Virginia Republicans asserted their growing strength in Tuesday's elections -- especially in some former Democratic strongholds in Northern Virginia -- but failed to make any dramatic gains in the legislature.

The most striking GOP victories came in Fairfax County where Republicans captured eight of 10 House of Delegates seats and ran well in other local and legislative races.

"There's nothing the Republican Party can't do here now," gloated Nicholas Panuzio, the county's GOP chairman. "I'm just sorry we didn't run anyone for Commonwealth's Attorney."

In addition to providing the party with two of only three new GOP seats in the House, Fairfax Republicans narrowed the Democratic majority on the board of Superviors and came within 1,000 votes of ousting an incumbent state senator.

"I'm really delighted I've survived," said Del. Gladys Keating, one of only two Democrats to win House seats in Fairfax.

The GOP also picked up three seats in the state Senate, giving the party 9 to 40 senators and 25 of 100 House of delegates seats. Those were larger proportions than the Republicans had ever won before but nowhere near enough to challenge the Democrats' traditional hold on the General Assembly. eNor will it give Republican Gov. John N. Dalton the comfort of a certain bloc that can sustain his vetoes.

Still Dalton, who campaigned heavily for GOP candidates throughout the state, claimed victory.

"In the end, the only sound analysis of the election is this: we went up and they went down," Dalton told a press conference in Richmond yesterday.

"The only area for debate is just how big was the Republican victory."

State GOP chairman Alfred Cramer acknowledged he was somewhat disappointed in his party's showing and his Democratic counterpart, Richard j. Davis, branded the Republican effort a failure.

"Gov. John Dalton's goal of a veto-proof legislature missed by a wide margin," said Davis. "For that reason, we consider the election a major success."

GOP strategists had targeted nine Democratic-held state Senate seats.

The Republicans took three of those seats, knocking off three veteran Democrats and electing the state's first women senator, Eva F. Scott, in rural Southside Virginia.

In Northern Virginia, the GOP had hoped to defeat, Democratic Sens. Joseph V. Garland Jr. and Charles L. Waddell, as well as seize the seat vacated by retiring Sen. Omer L. Hirt. They failed in all three attempts, coming closet in Waddell race in which Republican Thomas D. Rust outspent Waddell by nearly 5 to 1 and came within 1,000 votes of victory.

In Alexandria, voters continued the partisan split in the city's House delegration by electing Republican David Speck and Democrat Bernard F. Cohen to two House seats vacated by incumbents from both parties.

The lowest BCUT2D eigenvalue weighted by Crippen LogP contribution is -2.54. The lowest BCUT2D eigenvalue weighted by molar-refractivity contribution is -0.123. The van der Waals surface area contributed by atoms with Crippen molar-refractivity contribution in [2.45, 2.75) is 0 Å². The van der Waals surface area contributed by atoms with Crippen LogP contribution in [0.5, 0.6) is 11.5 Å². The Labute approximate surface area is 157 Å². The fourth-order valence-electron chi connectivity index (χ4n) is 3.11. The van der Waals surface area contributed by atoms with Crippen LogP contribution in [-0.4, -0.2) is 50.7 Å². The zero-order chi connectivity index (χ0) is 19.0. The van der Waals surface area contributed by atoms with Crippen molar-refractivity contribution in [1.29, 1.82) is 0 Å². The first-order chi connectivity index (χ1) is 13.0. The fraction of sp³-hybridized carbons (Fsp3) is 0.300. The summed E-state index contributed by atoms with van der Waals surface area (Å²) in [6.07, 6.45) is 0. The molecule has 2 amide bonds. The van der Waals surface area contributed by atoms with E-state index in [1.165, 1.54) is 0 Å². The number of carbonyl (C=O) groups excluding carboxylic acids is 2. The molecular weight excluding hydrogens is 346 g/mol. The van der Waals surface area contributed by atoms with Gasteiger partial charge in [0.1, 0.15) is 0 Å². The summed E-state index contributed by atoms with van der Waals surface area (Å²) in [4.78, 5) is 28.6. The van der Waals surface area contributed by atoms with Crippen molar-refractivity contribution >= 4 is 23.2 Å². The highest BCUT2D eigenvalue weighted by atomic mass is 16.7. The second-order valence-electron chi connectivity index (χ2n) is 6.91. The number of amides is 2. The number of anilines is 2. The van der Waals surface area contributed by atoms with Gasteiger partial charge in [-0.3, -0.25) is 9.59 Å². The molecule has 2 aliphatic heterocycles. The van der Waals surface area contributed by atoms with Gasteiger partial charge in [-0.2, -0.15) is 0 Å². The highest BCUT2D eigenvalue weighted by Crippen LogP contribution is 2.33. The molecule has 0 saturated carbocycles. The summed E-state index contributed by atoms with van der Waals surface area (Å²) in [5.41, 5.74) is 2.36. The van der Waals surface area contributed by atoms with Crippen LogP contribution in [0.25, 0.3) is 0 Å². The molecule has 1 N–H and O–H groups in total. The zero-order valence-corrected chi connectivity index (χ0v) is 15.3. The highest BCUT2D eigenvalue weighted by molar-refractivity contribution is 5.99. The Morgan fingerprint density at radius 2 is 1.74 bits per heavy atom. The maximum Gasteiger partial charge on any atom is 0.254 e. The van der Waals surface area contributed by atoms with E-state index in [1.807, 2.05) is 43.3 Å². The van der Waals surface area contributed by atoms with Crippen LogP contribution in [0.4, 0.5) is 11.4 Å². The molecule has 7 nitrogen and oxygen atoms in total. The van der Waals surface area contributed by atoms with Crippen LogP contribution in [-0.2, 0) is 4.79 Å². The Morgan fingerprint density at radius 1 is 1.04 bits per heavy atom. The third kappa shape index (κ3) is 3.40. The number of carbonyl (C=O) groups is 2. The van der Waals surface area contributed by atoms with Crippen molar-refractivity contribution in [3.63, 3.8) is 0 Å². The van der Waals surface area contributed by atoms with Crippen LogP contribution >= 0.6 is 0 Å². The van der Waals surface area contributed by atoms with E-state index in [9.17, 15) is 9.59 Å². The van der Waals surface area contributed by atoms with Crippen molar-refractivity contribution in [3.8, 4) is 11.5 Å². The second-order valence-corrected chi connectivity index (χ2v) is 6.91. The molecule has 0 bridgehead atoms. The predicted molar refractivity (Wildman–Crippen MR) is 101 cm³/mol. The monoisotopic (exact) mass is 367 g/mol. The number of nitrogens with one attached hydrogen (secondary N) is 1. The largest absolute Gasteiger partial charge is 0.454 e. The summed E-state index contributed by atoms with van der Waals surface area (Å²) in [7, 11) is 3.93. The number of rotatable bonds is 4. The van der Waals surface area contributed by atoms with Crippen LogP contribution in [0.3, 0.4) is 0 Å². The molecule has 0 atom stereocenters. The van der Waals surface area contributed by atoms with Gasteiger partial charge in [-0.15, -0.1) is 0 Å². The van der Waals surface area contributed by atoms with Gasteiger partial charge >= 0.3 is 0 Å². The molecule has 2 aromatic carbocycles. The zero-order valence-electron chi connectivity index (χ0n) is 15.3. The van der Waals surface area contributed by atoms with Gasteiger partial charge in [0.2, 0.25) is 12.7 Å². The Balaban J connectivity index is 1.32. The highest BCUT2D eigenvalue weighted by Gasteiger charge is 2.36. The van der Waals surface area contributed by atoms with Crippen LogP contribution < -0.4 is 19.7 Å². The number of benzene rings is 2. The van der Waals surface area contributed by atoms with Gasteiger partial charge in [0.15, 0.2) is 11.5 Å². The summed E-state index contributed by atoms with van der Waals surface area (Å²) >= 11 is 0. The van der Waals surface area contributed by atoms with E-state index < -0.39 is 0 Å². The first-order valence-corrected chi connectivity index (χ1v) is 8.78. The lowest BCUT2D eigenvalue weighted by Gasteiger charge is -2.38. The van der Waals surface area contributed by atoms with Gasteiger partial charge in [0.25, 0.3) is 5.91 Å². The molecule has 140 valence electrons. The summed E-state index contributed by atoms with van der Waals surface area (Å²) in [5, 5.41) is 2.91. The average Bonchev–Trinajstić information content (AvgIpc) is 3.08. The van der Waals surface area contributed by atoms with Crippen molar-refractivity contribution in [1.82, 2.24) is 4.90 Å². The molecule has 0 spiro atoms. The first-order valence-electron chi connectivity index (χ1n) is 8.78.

Unlike the election two years ago, Speck's victory came without the support of any special interest groups. The only other Republican to win a House seat in the city this century did so in 1977 by ousting a powerful incumbent Democrat who opposed the Equal Rights Amendment.

Northern Virginia's 27-member delegation in Richmond this January will include 17 Democrats and 10 Republicans, an increase of three GOP legislators compared to last year's session. But veteran Assembly members said they expected the delegation to function as a cohesive unit on regional legislation.

"All those elected didn't have any big differences in this campaign so I don't see a whole lot of change as far as the delegation is concerned," said Del. Vincent F. Callahan Jr. (R-Fairfax).

The majority of the region's Democrats and Republicans support Metro and will be cooperating in efforts to fund the subway system, he said.

One of the most outspoken foes of proposals for financing Metro, Del. Robert l. Thoburn, lost his reelection bid in Fairfax County. Thoburn was the only incumbent Republican legislator in the state to be defeated, but he will be replaced in that House seat by another GOP conservative, Lawrence D. Pratt.

Callahan said that the 4-to-1 Republican majority in each of the county's two House districts represent the most "lopsided split" ever in flavor of the Republicans.

Only when Republican Gov. Linwood Holton was elected to 1969, did the GOP manage to elect more candidates to the House from Fairfax than the Democrats did, Callahan said.

Dalton and other Republicans said yesterday that the party had finally over come fallout from the Watergate scandal.

Statewide, the election results are expected to have little impact on next year's General Assembly session.

State Sen. Adelard L. BRAULT (D-Fairfax), 70, who won a bitter political battle with GOP challenger John M. Thoburn, 22, son of the defeated Fairfax delegate, had threatened "repercussions" against Dalton, who had campaigned for Thoburn.

But others said yesterday they thought it unlikely that the Democrats -- who are largely split into liberal and conservative legislative factions -- could agree on an alternative to whatever legislative program the governor proposes in January.

Strategists from both parties said they were uncertain how Tuesday's results would affect next year's presidential race or the 1981 gubernatorial election.

One of 1981s likely candidates, Democratic Lt. Gov. Charles S. Robb, of Mclean, said the results did not discourage him from considering the govern's race. "It seems to me that there was no conclusive trend either way." said Robb.

Whateverithe eventual impact on future races in the state or region, however, Tuesday's results appeared to have taken their toll on local party workers.

At Fairfax County Republican head quarters, for example, a woman answered the telephone yesterday on the second ring. There was no answer at Democratic headquarters.